"You shall know the truth, and the truth shall make you odd." ~Flannery O'Connor

Saturday, October 08, 2005

Why we needed to hear from Emily Rose

I shall not discuss The Exorcism of Emily Rose's quality as art, which has been amply evaluated elsewhere and on which my opinion would be just one among countless others. I want to discuss its significance, which I believe to be considerable and, naturally, so far overlooked in the media.

The significance I have in mind assumes that the film was realistic in essentials. Inasmuch as a veteran Catholic exorcist has said it was, I believe I'm justified in making that assumption. Given as much, the chief questions raised by the film are two: whether Fr. Moore, the exorcist, was culpable for Emily's death and, if so, what that says about the whole topic of demonology and exorcism.

Now I do believe that Moore broke the law by taking Emily off her psychotropic medications. He was overriding a medical prescription duly recognized by the state as important for the girl's welfare and thus taking risks in a field beyond his competence. The judge agreed; that alone was enough to convict Moore of negligent homicide; so we may say that Moore was legally culpable. Of course the defense sought to argue that Moore's move was needed to allow Emily to exercise free will and thus cooperate in the exorcism. The interesting thing is that that assertion was also true. Hence Moore was not morally culpable, given the requirements of his profession.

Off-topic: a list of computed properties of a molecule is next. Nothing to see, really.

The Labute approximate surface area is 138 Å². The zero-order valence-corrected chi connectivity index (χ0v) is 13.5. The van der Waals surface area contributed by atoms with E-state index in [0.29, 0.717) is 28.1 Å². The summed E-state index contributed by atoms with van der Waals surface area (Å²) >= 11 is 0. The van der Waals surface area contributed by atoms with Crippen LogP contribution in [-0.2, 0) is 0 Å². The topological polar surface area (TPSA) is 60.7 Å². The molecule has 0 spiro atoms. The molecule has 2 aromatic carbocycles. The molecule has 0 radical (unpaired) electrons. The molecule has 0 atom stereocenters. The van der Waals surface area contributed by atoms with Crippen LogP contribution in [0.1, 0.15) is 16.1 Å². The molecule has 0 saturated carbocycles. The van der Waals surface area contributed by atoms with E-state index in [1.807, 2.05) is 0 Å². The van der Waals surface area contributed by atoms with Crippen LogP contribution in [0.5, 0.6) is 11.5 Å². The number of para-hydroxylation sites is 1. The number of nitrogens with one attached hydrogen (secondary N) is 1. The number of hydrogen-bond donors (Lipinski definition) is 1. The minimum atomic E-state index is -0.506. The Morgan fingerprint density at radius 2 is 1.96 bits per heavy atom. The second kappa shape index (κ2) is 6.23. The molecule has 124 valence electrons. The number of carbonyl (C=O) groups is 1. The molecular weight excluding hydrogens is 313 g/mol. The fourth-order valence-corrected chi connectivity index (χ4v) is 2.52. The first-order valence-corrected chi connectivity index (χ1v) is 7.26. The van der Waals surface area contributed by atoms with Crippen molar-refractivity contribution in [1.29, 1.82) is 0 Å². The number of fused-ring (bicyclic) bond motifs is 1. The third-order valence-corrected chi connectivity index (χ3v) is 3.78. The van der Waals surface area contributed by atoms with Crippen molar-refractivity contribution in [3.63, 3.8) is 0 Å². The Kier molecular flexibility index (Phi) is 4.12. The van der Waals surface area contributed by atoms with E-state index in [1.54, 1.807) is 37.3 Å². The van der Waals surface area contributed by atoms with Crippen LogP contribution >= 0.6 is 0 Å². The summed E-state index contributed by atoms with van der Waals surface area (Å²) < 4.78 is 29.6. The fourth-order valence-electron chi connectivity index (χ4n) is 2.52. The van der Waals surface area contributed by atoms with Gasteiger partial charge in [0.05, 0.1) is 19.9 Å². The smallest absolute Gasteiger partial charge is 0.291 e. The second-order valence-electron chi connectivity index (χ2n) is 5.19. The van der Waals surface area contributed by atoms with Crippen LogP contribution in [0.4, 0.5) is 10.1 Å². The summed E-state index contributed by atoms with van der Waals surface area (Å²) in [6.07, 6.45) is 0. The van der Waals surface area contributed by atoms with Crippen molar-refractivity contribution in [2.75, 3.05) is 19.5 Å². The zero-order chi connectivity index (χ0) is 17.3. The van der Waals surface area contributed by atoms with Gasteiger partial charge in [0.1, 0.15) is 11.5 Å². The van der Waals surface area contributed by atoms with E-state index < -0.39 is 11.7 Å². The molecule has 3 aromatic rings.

Journalists should have no trouble understanding that. Her colleagues largely support reporter Judith Miller for going to jail rather than revealing an anonymous source in an important story involving a murder. That's a clear case of professional ethics overriding legal obligations, and she paid the price accordingly. Fr. Moore was willing to do the same, and did. The question, therefore, is not whether one can be justified in allowing professional ethics to override legal obligations, but when that is justified.

The same MSM who support Miller generally don't support Moore. And the explanation is simple enough: most media types are secular-minded, and thus either don't believe that the devil is real or, if he is, that he possesses people in a manner clearly distinct from mental illness. Because cases of full-blown possession are rather rare, cases such as Emily's don't elicit quite the visceral outrage elicited by the Church's stand on condoms for the promiscuous. But the problem is actually the same. Because the Church's view of reality is not widely shared in the media, her moral prescriptions often make no sense to them. What that shows is that morality is, in part, a question of metaphysics. One can be justified in letting moral obligations override legal ones just in case one's view of the grand scheme of things is true in a way that explains the value of doing so.

That conclusion gives, or would give, secular liberals the willies. It seems a grand prescription for the intolerance and violence of religious fundamentalists. And I for one agree that such intolerance and violence should not be given sway by the state. So, for that as well as other reasons, there probably will always be cases when legal and moral obligations conflict. When they do, the latter should take precedence. But human, positive law could minimize such conflicts if it were passed and enforced by people who believe, with most Muslims and Christians, that evil is embodied not merely in human sins but in a cosmic, personal force that has been around for as long as time itself.
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